posted by Pudhoho at 6:16 AM on July 28


I bet he did all that on his home wi-fi, too.
posted by Devonian at 6:17 AM on July 28 [2 favorites]


Wouldn't creating fake government documents be a felony in itsef?

For many documents yes. But then you have to find a DA who's willing to make the charges and walk the case though the courts.

If you have a history of willing to raise a legal fight - the less the chance the DA will bother charging you as they want easy targets. Becoming a geriatric prisoner seems to cause DA's to not bother with walking the case through the court system.

(based on watching the system and knowing a guy who lies in court and on fed forms)
posted by rough ashlar at 6:20 AM on July 28 [1 favorite]


This seems to be (coincidentally, hopefully) rather derivative of Heath Bunting's much more comprehensive (and much more interesting) status project
The enormous status project database is here
Tate article and video
posted by silence at 6:37 AM on July 28 [1 favorite]


If you want to actually do anything effective without being collared, it's much more sensible to steal someone else's ID. Otherwise, anomalous patterns will make you interesting no matter how well you've covered your footprints. And when you're interesting enough, you will be found.

Let's say I can invent a perfectly new 30 year old Caucasian white middle-class male, straight from central casting. Now what? I can't create a digital history for him, and it's inconceivable that any such person wouldn't have one. So, immediately, anything I do online with him will stand out. In the same way that bitcoin is unfakeable because the block chain contains the unrepeatable history of peta-zillions of computations, our real digital IDs come with decades (in my case, three) of linked back-story.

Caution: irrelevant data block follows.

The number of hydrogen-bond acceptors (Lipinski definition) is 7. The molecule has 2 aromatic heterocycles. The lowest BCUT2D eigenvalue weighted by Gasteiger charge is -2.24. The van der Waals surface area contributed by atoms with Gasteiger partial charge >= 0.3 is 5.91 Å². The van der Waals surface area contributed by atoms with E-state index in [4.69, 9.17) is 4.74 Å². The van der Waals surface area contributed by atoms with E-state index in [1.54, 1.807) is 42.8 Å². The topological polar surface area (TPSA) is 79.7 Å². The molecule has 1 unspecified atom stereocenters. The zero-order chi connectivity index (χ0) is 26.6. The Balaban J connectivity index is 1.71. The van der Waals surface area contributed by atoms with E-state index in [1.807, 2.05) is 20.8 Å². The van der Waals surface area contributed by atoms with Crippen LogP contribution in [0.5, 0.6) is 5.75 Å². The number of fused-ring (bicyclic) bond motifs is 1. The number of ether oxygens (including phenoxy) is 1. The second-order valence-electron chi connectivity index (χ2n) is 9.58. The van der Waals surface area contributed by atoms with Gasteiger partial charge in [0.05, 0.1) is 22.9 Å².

It's like the CIA operatives in Beirut who thought they were being clever by using sterile mobile phones to set up meetings with each other. You buy a phone anonymously, buy a SIM ditto, and only use it in uncontaminated ways for essential conversations, right? That's dandy, but the trouble is - who uses phones like that? The CIA. So if Hezbollah has friends in the cellphone company who can look for that pattern...

You can't do anything that is outwith normal people's pattern of digital life. or you will draw attention to yourself. Either grow your ID from birth and meticulously maintain it until it's time for action - even that's going to be hard to establish, doing everything right - or do the groundwork, find someone genuine whose ID you can quietly assume when you need to, and be somewhere else when they cop the fallout.
posted by Devonian at 6:40 AM on July 28 [13 favorites]


Note: Rough Ashlar is not a lawyer and that is the worst imaginable legal advice.
posted by Horace Rumpole at 6:41 AM on July 28 [1 favorite]


The first rule of creating a new identity is don't tell anyone else how to do it.
posted by Pudhoho at 6:47 AM on July 28 [2 favorites]


Note: Rough Ashlar is not a lawyer and that is the worst imaginable legal advice.

Damn straight I'm not. But the statutes are supposed to be readable by an 8th grade education and observing Court cases and what happens is somehow invalid because one is not a member of the Bar?